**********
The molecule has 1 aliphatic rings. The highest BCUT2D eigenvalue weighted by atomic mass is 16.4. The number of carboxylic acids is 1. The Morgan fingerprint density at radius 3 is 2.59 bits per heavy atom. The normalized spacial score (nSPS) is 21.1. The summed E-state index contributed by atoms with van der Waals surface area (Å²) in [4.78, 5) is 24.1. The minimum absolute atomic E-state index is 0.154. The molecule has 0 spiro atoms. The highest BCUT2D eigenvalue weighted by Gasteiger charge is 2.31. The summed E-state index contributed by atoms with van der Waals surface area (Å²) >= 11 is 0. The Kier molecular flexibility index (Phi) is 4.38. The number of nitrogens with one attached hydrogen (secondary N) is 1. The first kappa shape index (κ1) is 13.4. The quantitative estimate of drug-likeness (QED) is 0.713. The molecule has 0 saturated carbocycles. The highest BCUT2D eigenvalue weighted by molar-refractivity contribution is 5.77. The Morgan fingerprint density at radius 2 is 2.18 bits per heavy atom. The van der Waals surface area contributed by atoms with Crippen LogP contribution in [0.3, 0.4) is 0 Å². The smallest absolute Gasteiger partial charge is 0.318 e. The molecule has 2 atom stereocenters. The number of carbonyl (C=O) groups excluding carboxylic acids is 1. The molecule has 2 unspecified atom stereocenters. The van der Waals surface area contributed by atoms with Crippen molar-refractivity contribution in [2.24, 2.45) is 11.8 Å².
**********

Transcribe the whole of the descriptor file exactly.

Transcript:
The molecule has 1 aliphatic rings. The highest BCUT2D eigenvalue weighted by atomic mass is 16.4. The number of carboxylic acids is 1. The Morgan fingerprint density at radius 3 is 2.59 bits per heavy atom. The normalized spacial score (nSPS) is 21.1. The summed E-state index contributed by atoms with van der Waals surface area (Å²) in [4.78, 5) is 24.1. The minimum absolute atomic E-state index is 0.154. The molecule has 0 spiro atoms. The highest BCUT2D eigenvalue weighted by Gasteiger charge is 2.31. The summed E-state index contributed by atoms with van der Waals surface area (Å²) >= 11 is 0. The Kier molecular flexibility index (Phi) is 4.38. The number of nitrogens with one attached hydrogen (secondary N) is 1. The first kappa shape index (κ1) is 13.4. The quantitative estimate of drug-likeness (QED) is 0.713. The molecule has 0 saturated carbocycles. The highest BCUT2D eigenvalue weighted by molar-refractivity contribution is 5.77. The Morgan fingerprint density at radius 2 is 2.18 bits per heavy atom. The van der Waals surface area contributed by atoms with Crippen LogP contribution in [0.3, 0.4) is 0 Å². The smallest absolute Gasteiger partial charge is 0.318 e. The molecule has 2 atom stereocenters. The number of carbonyl (C=O) groups excluding carboxylic acids is 1. The molecule has 2 unspecified atom stereocenters. The van der Waals surface area contributed by atoms with Crippen molar-refractivity contribution in [2.24, 2.45) is 11.8 Å².